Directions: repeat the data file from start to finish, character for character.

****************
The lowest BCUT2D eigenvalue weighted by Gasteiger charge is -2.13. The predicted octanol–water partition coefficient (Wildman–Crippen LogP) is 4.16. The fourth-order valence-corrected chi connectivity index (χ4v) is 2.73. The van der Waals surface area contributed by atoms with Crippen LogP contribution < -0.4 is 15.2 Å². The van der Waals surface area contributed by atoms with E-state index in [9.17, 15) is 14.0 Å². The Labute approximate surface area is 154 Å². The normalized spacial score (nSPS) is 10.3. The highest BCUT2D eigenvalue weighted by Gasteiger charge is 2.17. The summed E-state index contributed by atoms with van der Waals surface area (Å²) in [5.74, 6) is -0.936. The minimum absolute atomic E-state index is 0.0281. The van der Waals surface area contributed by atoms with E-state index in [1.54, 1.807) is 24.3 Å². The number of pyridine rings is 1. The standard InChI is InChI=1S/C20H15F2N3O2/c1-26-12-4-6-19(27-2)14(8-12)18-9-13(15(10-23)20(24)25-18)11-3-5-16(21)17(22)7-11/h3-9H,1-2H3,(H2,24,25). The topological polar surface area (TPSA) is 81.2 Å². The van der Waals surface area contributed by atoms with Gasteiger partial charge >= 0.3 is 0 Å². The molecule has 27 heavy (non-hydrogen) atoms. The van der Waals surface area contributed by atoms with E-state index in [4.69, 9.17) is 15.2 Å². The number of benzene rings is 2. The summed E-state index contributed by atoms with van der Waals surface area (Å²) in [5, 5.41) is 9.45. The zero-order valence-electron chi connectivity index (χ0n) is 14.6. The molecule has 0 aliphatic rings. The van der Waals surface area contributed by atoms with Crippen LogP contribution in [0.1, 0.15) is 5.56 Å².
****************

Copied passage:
The lowest BCUT2D eigenvalue weighted by Gasteiger charge is -2.13. The predicted octanol–water partition coefficient (Wildman–Crippen LogP) is 4.16. The fourth-order valence-corrected chi connectivity index (χ4v) is 2.73. The van der Waals surface area contributed by atoms with Crippen LogP contribution < -0.4 is 15.2 Å². The van der Waals surface area contributed by atoms with E-state index in [9.17, 15) is 14.0 Å². The Labute approximate surface area is 154 Å². The normalized spacial score (nSPS) is 10.3. The highest BCUT2D eigenvalue weighted by Gasteiger charge is 2.17. The summed E-state index contributed by atoms with van der Waals surface area (Å²) in [5.74, 6) is -0.936. The minimum absolute atomic E-state index is 0.0281. The van der Waals surface area contributed by atoms with E-state index in [1.54, 1.807) is 24.3 Å². The number of pyridine rings is 1. The standard InChI is InChI=1S/C20H15F2N3O2/c1-26-12-4-6-19(27-2)14(8-12)18-9-13(15(10-23)20(24)25-18)11-3-5-16(21)17(22)7-11/h3-9H,1-2H3,(H2,24,25). The topological polar surface area (TPSA) is 81.2 Å². The van der Waals surface area contributed by atoms with Gasteiger partial charge >= 0.3 is 0 Å². The molecule has 27 heavy (non-hydrogen) atoms. The van der Waals surface area contributed by atoms with E-state index in [4.69, 9.17) is 15.2 Å². The number of benzene rings is 2. The summed E-state index contributed by atoms with van der Waals surface area (Å²) in [5, 5.41) is 9.45. The zero-order valence-electron chi connectivity index (χ0n) is 14.6. The molecule has 0 aliphatic rings. The van der Waals surface area contributed by atoms with Crippen LogP contribution in [0.1, 0.15) is 5.56 Å².